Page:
The project aims to develop a novel method to fabricate homogenous and non-aggregated nano-sized hydroxyapatite (HA) particles capable of delivering therapeutic nucleic acids into the cell nucleus. We will:
• fabricate HA nanoparticles using vortex mixture method and characterise their size distribution, and physicochemical and morphological properties;
• load plasmid DNA (pDNA) onto HA nanoparticles and determine the effects of particle characteristics on HA/DNA complexing efficiency, DNA stability, and the in vitro DNA release profile from the particles;
• determine the cytotoxicity and transfection efficiency of HA/DNA complexes;
• functionalise the surface of HA nanoparticles and assess their effects on DNA complexation and transfection efficiency
Gene therapy is a medical technology that has widely recognised potential for treating, preventing, and retarding a wide range of inherited and acquired human diseases. Using this technique, a therapeutic nucleic acid is transfected into the cell nucleus to modulate the synthesis of specific proteins or enzymes associated with certain diseases, including cancers, infection, and genetic disorders. The principle challenge of gene therapy is in the effective and safe delivery of the therapeutic nucleic acids into human cells.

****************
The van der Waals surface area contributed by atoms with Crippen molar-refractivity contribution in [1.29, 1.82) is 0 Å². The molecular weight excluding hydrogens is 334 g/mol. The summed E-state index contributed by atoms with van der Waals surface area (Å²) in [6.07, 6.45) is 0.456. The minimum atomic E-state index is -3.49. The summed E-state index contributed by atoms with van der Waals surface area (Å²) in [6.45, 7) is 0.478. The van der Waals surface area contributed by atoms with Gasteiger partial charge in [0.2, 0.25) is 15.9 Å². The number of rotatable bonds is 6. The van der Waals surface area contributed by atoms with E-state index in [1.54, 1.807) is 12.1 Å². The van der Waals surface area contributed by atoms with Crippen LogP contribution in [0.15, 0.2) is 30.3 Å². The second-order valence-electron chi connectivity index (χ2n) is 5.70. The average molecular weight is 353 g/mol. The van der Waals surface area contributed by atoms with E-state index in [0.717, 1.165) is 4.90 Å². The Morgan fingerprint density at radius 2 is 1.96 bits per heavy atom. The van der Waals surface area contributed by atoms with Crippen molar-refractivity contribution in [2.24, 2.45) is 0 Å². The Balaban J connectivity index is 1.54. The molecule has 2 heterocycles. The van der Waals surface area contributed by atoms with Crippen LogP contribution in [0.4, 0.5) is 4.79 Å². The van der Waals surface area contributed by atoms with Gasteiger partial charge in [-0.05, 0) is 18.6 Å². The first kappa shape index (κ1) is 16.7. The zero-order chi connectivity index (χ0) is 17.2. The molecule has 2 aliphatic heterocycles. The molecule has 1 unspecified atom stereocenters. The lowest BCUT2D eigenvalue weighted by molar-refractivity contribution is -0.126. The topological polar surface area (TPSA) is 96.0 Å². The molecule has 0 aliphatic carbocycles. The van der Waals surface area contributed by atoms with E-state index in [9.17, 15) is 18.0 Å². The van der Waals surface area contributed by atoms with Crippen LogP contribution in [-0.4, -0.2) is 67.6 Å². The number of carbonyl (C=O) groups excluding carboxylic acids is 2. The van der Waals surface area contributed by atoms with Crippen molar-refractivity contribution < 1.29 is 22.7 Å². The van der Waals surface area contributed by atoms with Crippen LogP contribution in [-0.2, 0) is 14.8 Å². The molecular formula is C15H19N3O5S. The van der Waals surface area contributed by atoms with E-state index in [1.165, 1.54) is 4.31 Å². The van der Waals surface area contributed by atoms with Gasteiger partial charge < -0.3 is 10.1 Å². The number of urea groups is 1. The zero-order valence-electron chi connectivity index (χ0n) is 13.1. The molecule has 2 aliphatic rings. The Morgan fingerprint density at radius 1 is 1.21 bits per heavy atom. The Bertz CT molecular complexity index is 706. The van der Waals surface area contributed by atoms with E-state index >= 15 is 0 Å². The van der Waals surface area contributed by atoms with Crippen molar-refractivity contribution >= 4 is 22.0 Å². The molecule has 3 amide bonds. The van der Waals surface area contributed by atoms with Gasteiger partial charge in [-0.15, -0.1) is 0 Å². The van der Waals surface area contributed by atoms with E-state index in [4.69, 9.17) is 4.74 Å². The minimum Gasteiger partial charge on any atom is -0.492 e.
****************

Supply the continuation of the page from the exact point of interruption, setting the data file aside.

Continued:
Viruses are efficient delivery vectors for transfection due to their natural ability to deliver genetic material into the nucleus of a cell. However, the clinical application of these viral vectors has encountered serious problems. A synthetic non-viral vector in the form of an organic or inorganic nanoparticle could offer an attractive alternative. Unfortunately, cytotoxicity and low in vivo transfection efficiency presently precludes the use of non-viral vectors in gene therapy.
Studies have demonstrated high transfection efficiency of nano-sized calcium phosphate (CaP) vectors compared to other non-viral gene carriers. CaP in the form of hydroxyapatite and tricalcium phosphate have a proven track record of biocompatibility as bone graft biomaterials. The calcium ion of the CaP vector protects the therapeutic genes against both extra- and intra-cellular degradation and facilitates nucleic acid uptake into the nucleus of the targeted cells. The key challenge in using CaP vectors is the synthesis of non-aggregated and homogenous particles, within the nanometer size range (50 to 200 nm), under conditions that allow the complexation of therapeutic genes with the CaP vector.
The application of CaP nanoparticles in bone tissue engineering and remineralization of dental caries will be also investigated in this project. The project will collaborate with Biomaterials unit, Faculty of Dentistry, University of Sydney
The opportunity ID for this research opportunity is 1721